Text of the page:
With slots money adding amazing amounts of Benjamins to purse pools, why can't owners make more money? Drivers are doing well. Brian Sears might pocket $600,000 in driving checks this year with less than 2000 drives. Vets? I don't see too many crying poor. Vet suppliers? Have you seen the price of medication for our equine friends? Someone is making money.

In the old days, like 1990, horses seemed to race mo…

B Track Blueprint II - The Wagering Company

In part II of the Blueprint we contacted Ian Meyers of Premier Turf Club to see what his players want, were doing, and how they play B tracks. PTC is a 100% legal and onshore advanced deposit wagering company. Ian's business model was to fight for the customers who were using offshore companies for their wagering, and win them back. It was a very interesting conversation from a guy in tune with players.

When I emailed Ian Meyers of Premier Turf Club to ask him if he’d answer a question or two, the response was the same as it always is: “What can I do to help?”

He, after a long career as a stock trader (and a horseplayer since his teens) had a dream. It was to own his own ADW, or advance deposit wagering company (like Horseplayer Interactive up here). After toiling for a couple of years he finally got it off the ground. The company’s slogan: “By Players – For Players” is not lost on anyone who is a member. The betting platform is second to none. The features of the site are always ch…

NASCAR & Harness Racing

I work in marketing. It is one tough business. Jack Trout, one of the foremost marketing gurus, is one of my favourite writers. His book, Differentiate or Die, is one of the best, in my opinion, marketing books ever written. In it, the general thesis is, if you have a product that is different, you are ahead of the game and you should market those differences.

The people who run NASCAR have read that book. They are different. They are not Formula One - and they do not try to be. In many ways, they are harness racing.

Greg Reinhart of Lucoullette.com wrote an interesting opinion column on NASCAR and harness racing. He is a fan of both. He's under 30, too. Right in our theme lately. His thoughts are reprinted below.

I could not agree with him more:


In this month’s Trot Magazine, editor Darryl Kaplan writes a letter stating that harness racing, specifically Canadian harness racing, can compete with stock car racing if it is given a chance to.Being a fan of both of harness racing and NASC…

People Love War Horses

When Darryl Kaplan wrote this in his Letter to the North Pole, he was so right.

Remember in ’99 when you brought me Admirals Express? Any chance you have one more of those in your Santa bag? Once again, I’m looking for a lovable gelding with the courage of Ares and the strength of Thor, to delight fans year after year. Please work on it.

Fans want to see old, great horses race. They can identify with them. We know how difficult it is to keep a horse sound and happy to race in his advanced years. When he succeeds we cheer.

On the weekend, 9YO (almost 10!) Evening Attire won the Queen's County Handicap at AQU. The blogosphere and industry websites are buzzing. Steve Crist said "was there a racing fan with a heartbeat not rooting for Evening Attire to get up?"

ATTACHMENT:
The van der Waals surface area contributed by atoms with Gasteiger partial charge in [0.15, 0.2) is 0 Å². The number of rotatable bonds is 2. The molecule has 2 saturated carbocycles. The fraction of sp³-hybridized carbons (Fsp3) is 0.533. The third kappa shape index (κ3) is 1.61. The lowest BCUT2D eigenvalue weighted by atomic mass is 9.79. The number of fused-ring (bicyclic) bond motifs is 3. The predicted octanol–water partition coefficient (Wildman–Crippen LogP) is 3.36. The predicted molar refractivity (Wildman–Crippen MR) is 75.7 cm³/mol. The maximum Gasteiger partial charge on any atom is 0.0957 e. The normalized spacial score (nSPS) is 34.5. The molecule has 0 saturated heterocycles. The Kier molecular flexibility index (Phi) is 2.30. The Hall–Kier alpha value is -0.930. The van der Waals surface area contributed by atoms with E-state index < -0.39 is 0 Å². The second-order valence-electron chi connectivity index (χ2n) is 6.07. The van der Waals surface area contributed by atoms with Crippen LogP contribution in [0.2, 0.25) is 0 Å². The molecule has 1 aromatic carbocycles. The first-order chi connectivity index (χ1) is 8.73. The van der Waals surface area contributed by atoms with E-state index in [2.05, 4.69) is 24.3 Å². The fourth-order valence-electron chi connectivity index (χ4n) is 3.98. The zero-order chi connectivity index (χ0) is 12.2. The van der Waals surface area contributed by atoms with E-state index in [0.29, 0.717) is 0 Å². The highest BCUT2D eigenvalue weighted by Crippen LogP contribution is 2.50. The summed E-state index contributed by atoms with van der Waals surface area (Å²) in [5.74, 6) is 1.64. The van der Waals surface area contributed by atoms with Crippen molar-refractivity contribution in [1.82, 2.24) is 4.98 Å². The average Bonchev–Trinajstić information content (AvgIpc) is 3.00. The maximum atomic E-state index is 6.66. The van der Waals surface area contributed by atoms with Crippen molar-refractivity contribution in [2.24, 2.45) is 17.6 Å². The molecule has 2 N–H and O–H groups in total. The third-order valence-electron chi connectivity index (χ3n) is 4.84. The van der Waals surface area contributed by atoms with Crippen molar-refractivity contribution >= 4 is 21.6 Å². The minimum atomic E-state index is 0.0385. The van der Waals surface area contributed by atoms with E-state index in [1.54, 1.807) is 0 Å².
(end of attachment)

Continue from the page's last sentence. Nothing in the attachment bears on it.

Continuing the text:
There is tons of reaction on the page at equidaily.com. He sums up the reaction better than I can, so give it a look. In block letters he exclaims "Inspiring". The owners are respected. They turned down big mone…

Quick Notes from the World of Racing

...... some interesting news items, or maybe not. Well I thought they were.

We've all heard trainer-speak. This one took the cake. Dylan Thomas got wiped in Hong Kong because he was too fat. ".... he was way overweight" said trainer O'Brien.

I watched the Harrisburg sale and said "boy, those guys are nuts to spend that money on Big Business". Good call, Big Business wins Matron.

Us players are really dopes sometimes for playing this game. It seems to be so stacked against us. The Pick 4 at Delta Downs culminated in a thrilling finish. 39-1 shot Turf War (man that is a great name) dead-heated with the 3-2 chalk Z Humor. With pick 4 dead heat rules, both tickets paid the same - a whopping $127.60. Steve Byk, let's his thoughts be known on this in his column/blog.

Woodbine thoroughbred wagering is up. Glad something is. I buy the Form some Wednesday's and notice the nice ad for Woodbine Wednesday's. Wednesday Night Lights I think they call it. Flashy a…

B Track Blueprint I: The Horseplayer

If you have not read the post below B Track Blueprint, give it a whirl. We are going to try and find out, by asking the people directly involved in B tracks, just what makes them tick. The player, the live fan, and a distributor. First off, let's tackle the player. The stay-at-home fan who supports this sport.
Lou, or the Whip to his friends, has been watching harness racing since the age of 5, primarily cutting his teeth on the B tracks in South Western Ontario. He lives in Windsor with his wife and young son Cam. We’re not sure if he named his son after super-horse Cam Fella. We think so, but we won’t let his wife know. Although much of his handle goes towards big tracks like the Meadowlands and Woodbine/Mohawk, he still to this day spends the bulk of his time playing small tracks.To someone like me, it seems counter-productive, because small pool tracks have so many things working against you as a player (late odds changes of monster proportions, betting against yourself with sm…